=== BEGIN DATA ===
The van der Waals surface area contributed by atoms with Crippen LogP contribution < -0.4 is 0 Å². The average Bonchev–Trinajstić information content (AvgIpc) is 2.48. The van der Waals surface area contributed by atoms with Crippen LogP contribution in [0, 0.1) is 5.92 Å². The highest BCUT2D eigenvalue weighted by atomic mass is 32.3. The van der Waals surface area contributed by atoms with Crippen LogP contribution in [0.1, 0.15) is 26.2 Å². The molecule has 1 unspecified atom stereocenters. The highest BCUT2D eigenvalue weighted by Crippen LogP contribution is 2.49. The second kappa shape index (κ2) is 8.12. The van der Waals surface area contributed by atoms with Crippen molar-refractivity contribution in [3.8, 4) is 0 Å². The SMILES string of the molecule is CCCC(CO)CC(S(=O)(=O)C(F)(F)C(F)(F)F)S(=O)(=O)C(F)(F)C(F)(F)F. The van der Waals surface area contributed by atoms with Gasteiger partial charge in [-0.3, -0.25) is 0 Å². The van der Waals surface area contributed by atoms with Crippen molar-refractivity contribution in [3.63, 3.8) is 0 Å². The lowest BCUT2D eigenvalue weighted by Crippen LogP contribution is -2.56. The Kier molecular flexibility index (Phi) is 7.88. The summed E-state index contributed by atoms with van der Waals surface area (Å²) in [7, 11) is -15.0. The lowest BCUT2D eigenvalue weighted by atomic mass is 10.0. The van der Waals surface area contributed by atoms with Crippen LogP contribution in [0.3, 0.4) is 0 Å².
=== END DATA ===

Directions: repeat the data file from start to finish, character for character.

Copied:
The van der Waals surface area contributed by atoms with Crippen LogP contribution < -0.4 is 0 Å². The average Bonchev–Trinajstić information content (AvgIpc) is 2.48. The van der Waals surface area contributed by atoms with Crippen LogP contribution in [0, 0.1) is 5.92 Å². The highest BCUT2D eigenvalue weighted by atomic mass is 32.3. The van der Waals surface area contributed by atoms with Crippen LogP contribution in [0.1, 0.15) is 26.2 Å². The molecule has 1 unspecified atom stereocenters. The highest BCUT2D eigenvalue weighted by Crippen LogP contribution is 2.49. The second kappa shape index (κ2) is 8.12. The van der Waals surface area contributed by atoms with Crippen molar-refractivity contribution in [3.8, 4) is 0 Å². The SMILES string of the molecule is CCCC(CO)CC(S(=O)(=O)C(F)(F)C(F)(F)F)S(=O)(=O)C(F)(F)C(F)(F)F. The van der Waals surface area contributed by atoms with Gasteiger partial charge in [-0.3, -0.25) is 0 Å². The van der Waals surface area contributed by atoms with Crippen molar-refractivity contribution in [3.63, 3.8) is 0 Å². The lowest BCUT2D eigenvalue weighted by Crippen LogP contribution is -2.56. The Kier molecular flexibility index (Phi) is 7.88. The summed E-state index contributed by atoms with van der Waals surface area (Å²) in [7, 11) is -15.0. The lowest BCUT2D eigenvalue weighted by atomic mass is 10.0. The van der Waals surface area contributed by atoms with Crippen LogP contribution in [0.3, 0.4) is 0 Å².